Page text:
In the March issue we are looking at a number of solutions to familiar problems – how to ensure that homes and businesses have affordable, reliable heat with minimal impact on the environment. Or how to keep temperatures in data centres within tight margins in the face of rising energy costs and planning requirements.
These are the sort of challenges that engineers are made for. Finding answers to complex, multi-faceted problems is what they do best.
Our features this month show that national and local government is looking for well-engineered district heating projects to meet the requirements for homes and nondomestic buildings (see our feature).
Energy costs are one of the major outgoings for data centres, so they’re also keen to hear about new methods of cooling, or how they can tap into renewable technologies (see pages 45 to 50).
Although there are numerous approaches on offer for pretty much any building challenge, one clear message is that discussing a project with experts from the outset results in much better outcomes. In fact, this is something that we often hear at MBS – talk to the engineers as early as possible, because with more information they can offer better ideas.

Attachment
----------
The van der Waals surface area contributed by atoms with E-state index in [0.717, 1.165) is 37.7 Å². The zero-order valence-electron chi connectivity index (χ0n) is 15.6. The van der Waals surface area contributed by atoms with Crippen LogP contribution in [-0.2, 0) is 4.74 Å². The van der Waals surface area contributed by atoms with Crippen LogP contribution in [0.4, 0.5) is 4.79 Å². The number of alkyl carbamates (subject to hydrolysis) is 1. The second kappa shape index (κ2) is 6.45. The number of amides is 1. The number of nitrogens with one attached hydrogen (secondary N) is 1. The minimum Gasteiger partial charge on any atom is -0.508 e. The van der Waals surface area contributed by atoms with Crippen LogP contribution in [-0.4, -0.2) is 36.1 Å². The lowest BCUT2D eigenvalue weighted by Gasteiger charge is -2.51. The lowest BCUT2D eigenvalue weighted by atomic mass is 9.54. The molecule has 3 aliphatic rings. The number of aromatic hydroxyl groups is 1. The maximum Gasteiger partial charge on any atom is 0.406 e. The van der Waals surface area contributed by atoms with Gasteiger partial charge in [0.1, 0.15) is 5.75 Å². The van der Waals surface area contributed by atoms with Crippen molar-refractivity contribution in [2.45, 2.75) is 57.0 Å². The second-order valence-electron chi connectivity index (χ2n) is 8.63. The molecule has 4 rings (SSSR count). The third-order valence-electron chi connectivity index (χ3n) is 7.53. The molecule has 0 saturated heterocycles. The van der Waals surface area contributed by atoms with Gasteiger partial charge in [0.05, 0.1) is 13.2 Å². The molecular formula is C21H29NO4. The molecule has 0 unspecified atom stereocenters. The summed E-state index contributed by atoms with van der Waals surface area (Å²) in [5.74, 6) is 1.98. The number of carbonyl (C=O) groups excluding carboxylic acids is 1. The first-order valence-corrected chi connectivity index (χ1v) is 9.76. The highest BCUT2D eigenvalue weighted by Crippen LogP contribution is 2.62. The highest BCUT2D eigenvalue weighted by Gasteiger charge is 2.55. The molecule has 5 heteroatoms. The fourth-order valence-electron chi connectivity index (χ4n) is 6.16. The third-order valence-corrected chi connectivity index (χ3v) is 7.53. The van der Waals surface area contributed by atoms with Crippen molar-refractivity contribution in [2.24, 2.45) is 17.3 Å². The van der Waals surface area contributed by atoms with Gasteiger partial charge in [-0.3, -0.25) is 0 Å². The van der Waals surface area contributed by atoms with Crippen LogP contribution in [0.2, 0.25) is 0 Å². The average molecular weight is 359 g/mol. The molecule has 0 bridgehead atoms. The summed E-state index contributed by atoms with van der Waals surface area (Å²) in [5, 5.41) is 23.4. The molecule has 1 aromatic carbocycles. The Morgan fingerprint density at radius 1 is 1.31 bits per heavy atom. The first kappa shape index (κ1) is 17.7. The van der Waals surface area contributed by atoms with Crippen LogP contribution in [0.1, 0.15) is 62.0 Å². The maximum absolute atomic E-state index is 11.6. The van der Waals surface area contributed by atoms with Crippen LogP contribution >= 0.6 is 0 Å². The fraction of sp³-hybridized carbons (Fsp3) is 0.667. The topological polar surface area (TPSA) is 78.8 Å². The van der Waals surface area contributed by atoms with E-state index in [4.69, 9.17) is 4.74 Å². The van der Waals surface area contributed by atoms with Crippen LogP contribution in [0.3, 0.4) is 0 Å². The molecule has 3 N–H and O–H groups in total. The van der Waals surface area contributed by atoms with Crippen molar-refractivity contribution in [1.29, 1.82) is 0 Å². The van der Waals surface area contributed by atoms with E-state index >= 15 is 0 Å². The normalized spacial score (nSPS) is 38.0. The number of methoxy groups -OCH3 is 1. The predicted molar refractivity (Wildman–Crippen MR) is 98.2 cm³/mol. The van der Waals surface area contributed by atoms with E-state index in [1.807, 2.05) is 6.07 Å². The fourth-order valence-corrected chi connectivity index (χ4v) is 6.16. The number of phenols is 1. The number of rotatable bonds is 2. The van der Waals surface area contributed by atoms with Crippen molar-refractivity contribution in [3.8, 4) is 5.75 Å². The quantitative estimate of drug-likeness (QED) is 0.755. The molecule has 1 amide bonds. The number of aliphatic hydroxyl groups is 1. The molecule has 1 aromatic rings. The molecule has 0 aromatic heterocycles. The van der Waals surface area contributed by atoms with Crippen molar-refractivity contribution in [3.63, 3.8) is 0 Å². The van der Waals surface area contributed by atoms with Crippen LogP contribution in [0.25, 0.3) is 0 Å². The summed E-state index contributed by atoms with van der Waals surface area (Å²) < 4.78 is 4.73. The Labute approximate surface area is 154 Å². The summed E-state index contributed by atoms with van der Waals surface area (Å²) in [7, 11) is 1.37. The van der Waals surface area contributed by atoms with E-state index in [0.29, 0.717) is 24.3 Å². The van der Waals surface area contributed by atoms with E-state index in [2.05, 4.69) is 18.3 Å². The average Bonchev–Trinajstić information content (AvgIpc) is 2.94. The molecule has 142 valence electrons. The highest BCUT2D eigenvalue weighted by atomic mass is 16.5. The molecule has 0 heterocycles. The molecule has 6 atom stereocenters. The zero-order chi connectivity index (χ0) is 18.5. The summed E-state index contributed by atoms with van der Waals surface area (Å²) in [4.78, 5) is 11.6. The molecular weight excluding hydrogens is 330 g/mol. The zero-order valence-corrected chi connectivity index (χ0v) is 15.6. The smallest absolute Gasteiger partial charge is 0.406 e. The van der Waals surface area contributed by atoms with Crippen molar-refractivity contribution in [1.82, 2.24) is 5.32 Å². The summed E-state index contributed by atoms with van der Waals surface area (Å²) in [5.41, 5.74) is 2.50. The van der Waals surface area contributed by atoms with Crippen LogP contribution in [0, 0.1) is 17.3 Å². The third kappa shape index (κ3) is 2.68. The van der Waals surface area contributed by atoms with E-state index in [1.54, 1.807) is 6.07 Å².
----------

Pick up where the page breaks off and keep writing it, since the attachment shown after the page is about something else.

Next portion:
This links nicely with another big issue that’s on the horizon for commercial property owners: Minimum Energy Efficiency Standards (see News and our News Analysis). This isn’t a one-off compliance issue, but a change in how property is valued according to a snapshot of its energy use, as shown on the Energy Performance Certificate (EPC).
Building services such as heating, mechanical ventilation and domestic hot water are significant contributors to the EPC rating. The task therefore is to ensure that a building attains and maintains an acceptable level of energy performance when measured.
Now is the time for building owners and managers to start conversations with building services experts. They are best placed to offer solutions based on the latest developments in equipment and approaches.
The acceptable levels of energy use are going to be raised on a regular basis, so even if you’re a landlord who isn’t renewing leases for some time, it’s better to improve from an F to an E now, than have to reach all the way from a G to a C down the line.